From Cape to Cairo: An African Odyssey

From Cape to Cairo: An African Odyssey

by David Ewing Duncan
     
 

Editorial Reviews

Publishers Weekly - Publisher's Weekly
A leisurely, impressionistic report of his bicycle trek from Cape Town to Cairo between April 1986 and June 1987, Duncan's travelogue portrays a continent in deep trouble. Against a background of escalating violence, a Boer farmer told the bicyclist that apartheid was immoral and was ruining South Africa. In an interview in Zambia, president Kenneth Kaunda confessed his belief that centralized socialism breeds corruption. War-torn, debt-ridden Sudan, where Arabs and blacks fought each other with U.S. jets and Russian missiles, struck Duncan as ``an utter disaster.'' In Egypt he found crushing overpopulation, omnipresent dust, but also a knack for urban living. His serendipitous cross-section of modern Africa combines solid first-hand reporting with tactile, lyrical sketches of myriad sites and people. Duncan ( Pedaling the Ends of the Earth ) writes without preconceptions, political axes to grind or romantic expectations. (Aug.)
Library Journal - Library Journal
Duncan's account of a modern Cape to Cairo trip, primarily by bicycle, is a very personal report on the human condition in the countries through which he traveled. His descriptions of both the people and the environment are well crafted. The focus is on the individual men and women whom he met. These included rural Afrikaaner farmers, young men in the townships of South Africa, a white hunter in Botswana, white and black farmers and officials in Zimbabwe, a priest and the president in Zambia, a boy in a village and a paleontologist in Kenya, ``reliefers'' in the Sudan, and an ax maker in Egypt. Duncan avoids most of the sweeping conclusions other travelers make. His is a different viewpoint which balances those of the tourists, the scholars, and the aid experts. Recommended for general and YA readers.-- Maidel Cason, Univ. of Delaware Lib., Newark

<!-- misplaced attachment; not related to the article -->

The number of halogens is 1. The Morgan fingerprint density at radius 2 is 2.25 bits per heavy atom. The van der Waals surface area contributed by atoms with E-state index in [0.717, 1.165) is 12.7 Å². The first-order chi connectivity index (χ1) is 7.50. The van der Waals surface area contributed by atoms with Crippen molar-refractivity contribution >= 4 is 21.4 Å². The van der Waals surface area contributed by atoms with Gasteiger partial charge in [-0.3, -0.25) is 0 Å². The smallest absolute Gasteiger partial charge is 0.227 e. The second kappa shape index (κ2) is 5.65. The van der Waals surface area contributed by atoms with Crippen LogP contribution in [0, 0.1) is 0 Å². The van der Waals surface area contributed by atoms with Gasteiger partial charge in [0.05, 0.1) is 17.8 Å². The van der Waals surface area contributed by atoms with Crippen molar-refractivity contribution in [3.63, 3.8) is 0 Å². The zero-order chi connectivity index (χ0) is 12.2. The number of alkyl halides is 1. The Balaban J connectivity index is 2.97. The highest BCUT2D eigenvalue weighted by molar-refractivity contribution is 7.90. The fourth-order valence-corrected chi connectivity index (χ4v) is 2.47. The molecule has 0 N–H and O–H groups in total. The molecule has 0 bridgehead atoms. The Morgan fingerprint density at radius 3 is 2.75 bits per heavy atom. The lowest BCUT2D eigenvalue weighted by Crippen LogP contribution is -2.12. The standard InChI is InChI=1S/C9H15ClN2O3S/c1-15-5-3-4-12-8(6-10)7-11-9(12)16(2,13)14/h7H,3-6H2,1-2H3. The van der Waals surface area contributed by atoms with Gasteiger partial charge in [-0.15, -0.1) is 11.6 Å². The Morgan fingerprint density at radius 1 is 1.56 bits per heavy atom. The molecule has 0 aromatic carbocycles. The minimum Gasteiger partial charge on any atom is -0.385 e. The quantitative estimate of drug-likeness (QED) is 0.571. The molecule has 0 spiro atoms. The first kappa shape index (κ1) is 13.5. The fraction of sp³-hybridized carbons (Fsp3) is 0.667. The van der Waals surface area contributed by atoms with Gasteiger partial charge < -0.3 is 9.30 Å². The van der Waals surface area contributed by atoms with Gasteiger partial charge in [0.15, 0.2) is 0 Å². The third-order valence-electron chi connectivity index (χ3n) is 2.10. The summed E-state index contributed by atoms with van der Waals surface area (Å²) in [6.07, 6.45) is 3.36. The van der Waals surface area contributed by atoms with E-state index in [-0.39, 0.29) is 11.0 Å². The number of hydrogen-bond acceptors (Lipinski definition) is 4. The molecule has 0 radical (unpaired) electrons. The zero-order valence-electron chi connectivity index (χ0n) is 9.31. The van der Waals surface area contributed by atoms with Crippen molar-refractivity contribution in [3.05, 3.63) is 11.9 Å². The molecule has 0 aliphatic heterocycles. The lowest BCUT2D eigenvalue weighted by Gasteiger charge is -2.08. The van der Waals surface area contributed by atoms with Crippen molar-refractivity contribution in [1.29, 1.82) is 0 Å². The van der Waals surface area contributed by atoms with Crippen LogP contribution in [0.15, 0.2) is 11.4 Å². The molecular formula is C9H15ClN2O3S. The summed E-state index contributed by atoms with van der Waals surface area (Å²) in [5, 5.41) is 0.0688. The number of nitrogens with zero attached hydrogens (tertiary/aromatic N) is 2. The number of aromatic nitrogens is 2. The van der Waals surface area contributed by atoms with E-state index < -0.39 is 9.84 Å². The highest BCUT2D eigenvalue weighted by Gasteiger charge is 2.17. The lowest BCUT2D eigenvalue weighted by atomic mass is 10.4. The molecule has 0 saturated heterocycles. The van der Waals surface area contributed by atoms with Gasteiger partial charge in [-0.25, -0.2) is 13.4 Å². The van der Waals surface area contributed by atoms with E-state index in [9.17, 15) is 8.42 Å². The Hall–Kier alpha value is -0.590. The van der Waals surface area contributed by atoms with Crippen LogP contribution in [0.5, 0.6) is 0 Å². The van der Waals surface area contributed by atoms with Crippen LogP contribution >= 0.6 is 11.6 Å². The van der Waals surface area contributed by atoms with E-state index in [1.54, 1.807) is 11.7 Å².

Product Details

ISBN-13:
9781555840457
Publisher:
Grove/Atlantic, Inc.
Publication date:
06/15/1989
Edition description:
1st ed
Pages:
320

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